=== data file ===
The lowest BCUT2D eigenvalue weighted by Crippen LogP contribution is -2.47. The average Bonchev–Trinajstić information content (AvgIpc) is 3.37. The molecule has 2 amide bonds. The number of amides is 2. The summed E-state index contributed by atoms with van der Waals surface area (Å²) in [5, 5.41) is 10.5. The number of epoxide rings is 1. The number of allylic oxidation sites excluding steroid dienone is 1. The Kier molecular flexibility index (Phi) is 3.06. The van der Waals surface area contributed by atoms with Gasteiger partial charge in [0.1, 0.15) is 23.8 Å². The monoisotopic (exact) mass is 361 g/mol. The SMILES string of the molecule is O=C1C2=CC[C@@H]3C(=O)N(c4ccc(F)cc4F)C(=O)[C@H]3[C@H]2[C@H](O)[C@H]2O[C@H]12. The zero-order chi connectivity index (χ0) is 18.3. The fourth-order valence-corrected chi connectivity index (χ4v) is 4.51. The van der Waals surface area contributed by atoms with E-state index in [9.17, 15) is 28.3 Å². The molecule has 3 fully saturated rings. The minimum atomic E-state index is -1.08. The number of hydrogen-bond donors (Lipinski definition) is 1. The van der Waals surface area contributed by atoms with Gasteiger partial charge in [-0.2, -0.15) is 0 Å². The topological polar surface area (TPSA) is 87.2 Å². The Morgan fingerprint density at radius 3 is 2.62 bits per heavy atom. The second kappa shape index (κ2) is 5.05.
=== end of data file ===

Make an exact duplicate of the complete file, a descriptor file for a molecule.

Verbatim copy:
The lowest BCUT2D eigenvalue weighted by Crippen LogP contribution is -2.47. The average Bonchev–Trinajstić information content (AvgIpc) is 3.37. The molecule has 2 amide bonds. The number of amides is 2. The summed E-state index contributed by atoms with van der Waals surface area (Å²) in [5, 5.41) is 10.5. The number of epoxide rings is 1. The number of allylic oxidation sites excluding steroid dienone is 1. The Kier molecular flexibility index (Phi) is 3.06. The van der Waals surface area contributed by atoms with Gasteiger partial charge in [0.1, 0.15) is 23.8 Å². The monoisotopic (exact) mass is 361 g/mol. The SMILES string of the molecule is O=C1C2=CC[C@@H]3C(=O)N(c4ccc(F)cc4F)C(=O)[C@H]3[C@H]2[C@H](O)[C@H]2O[C@H]12. The zero-order chi connectivity index (χ0) is 18.3. The fourth-order valence-corrected chi connectivity index (χ4v) is 4.51. The van der Waals surface area contributed by atoms with E-state index in [9.17, 15) is 28.3 Å². The molecule has 3 fully saturated rings. The minimum atomic E-state index is -1.08. The number of hydrogen-bond donors (Lipinski definition) is 1. The van der Waals surface area contributed by atoms with Gasteiger partial charge in [-0.2, -0.15) is 0 Å². The topological polar surface area (TPSA) is 87.2 Å². The Morgan fingerprint density at radius 3 is 2.62 bits per heavy atom. The second kappa shape index (κ2) is 5.05.